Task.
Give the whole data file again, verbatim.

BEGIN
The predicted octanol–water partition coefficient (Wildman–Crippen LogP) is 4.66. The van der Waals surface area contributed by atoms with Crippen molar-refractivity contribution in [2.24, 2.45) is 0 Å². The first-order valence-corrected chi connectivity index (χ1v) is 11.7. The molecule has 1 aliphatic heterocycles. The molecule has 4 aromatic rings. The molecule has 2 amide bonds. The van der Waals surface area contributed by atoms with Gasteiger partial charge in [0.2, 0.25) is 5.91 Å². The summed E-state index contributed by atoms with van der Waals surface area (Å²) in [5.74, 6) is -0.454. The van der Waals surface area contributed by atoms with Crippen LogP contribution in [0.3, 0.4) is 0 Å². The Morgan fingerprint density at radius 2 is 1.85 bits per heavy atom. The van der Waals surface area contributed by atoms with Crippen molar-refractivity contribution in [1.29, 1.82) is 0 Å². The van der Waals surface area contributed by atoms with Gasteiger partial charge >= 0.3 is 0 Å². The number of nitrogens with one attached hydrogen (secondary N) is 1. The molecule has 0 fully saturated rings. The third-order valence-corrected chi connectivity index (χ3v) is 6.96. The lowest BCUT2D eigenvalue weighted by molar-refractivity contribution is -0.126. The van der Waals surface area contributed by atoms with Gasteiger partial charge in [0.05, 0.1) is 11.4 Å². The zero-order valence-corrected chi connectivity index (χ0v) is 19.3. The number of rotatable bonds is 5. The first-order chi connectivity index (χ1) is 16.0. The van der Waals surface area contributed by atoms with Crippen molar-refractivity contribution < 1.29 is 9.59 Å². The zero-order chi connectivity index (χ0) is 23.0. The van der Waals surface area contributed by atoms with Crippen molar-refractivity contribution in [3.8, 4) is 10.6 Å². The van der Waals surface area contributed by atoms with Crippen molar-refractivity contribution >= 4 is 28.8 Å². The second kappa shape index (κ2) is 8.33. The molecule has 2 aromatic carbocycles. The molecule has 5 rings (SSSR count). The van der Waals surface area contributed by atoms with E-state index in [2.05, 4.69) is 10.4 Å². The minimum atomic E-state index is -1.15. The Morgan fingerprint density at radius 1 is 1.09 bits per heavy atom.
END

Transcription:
The predicted octanol–water partition coefficient (Wildman–Crippen LogP) is 4.66. The van der Waals surface area contributed by atoms with Crippen molar-refractivity contribution in [2.24, 2.45) is 0 Å². The first-order valence-corrected chi connectivity index (χ1v) is 11.7. The molecule has 1 aliphatic heterocycles. The molecule has 4 aromatic rings. The molecule has 2 amide bonds. The van der Waals surface area contributed by atoms with Gasteiger partial charge in [0.2, 0.25) is 5.91 Å². The summed E-state index contributed by atoms with van der Waals surface area (Å²) in [5.74, 6) is -0.454. The van der Waals surface area contributed by atoms with Crippen LogP contribution in [0.3, 0.4) is 0 Å². The Morgan fingerprint density at radius 2 is 1.85 bits per heavy atom. The van der Waals surface area contributed by atoms with Crippen molar-refractivity contribution in [1.29, 1.82) is 0 Å². The van der Waals surface area contributed by atoms with Gasteiger partial charge >= 0.3 is 0 Å². The number of nitrogens with one attached hydrogen (secondary N) is 1. The molecule has 0 fully saturated rings. The third-order valence-corrected chi connectivity index (χ3v) is 6.96. The lowest BCUT2D eigenvalue weighted by molar-refractivity contribution is -0.126. The van der Waals surface area contributed by atoms with Gasteiger partial charge in [0.05, 0.1) is 11.4 Å². The zero-order valence-corrected chi connectivity index (χ0v) is 19.3. The number of rotatable bonds is 5. The first-order chi connectivity index (χ1) is 16.0. The van der Waals surface area contributed by atoms with Crippen molar-refractivity contribution < 1.29 is 9.59 Å². The zero-order chi connectivity index (χ0) is 23.0. The van der Waals surface area contributed by atoms with Crippen molar-refractivity contribution in [3.8, 4) is 10.6 Å². The van der Waals surface area contributed by atoms with Crippen molar-refractivity contribution >= 4 is 28.8 Å². The second kappa shape index (κ2) is 8.33. The molecule has 2 aromatic carbocycles. The molecule has 5 rings (SSSR count). The van der Waals surface area contributed by atoms with E-state index in [2.05, 4.69) is 10.4 Å². The minimum atomic E-state index is -1.15. The Morgan fingerprint density at radius 1 is 1.09 bits per heavy atom.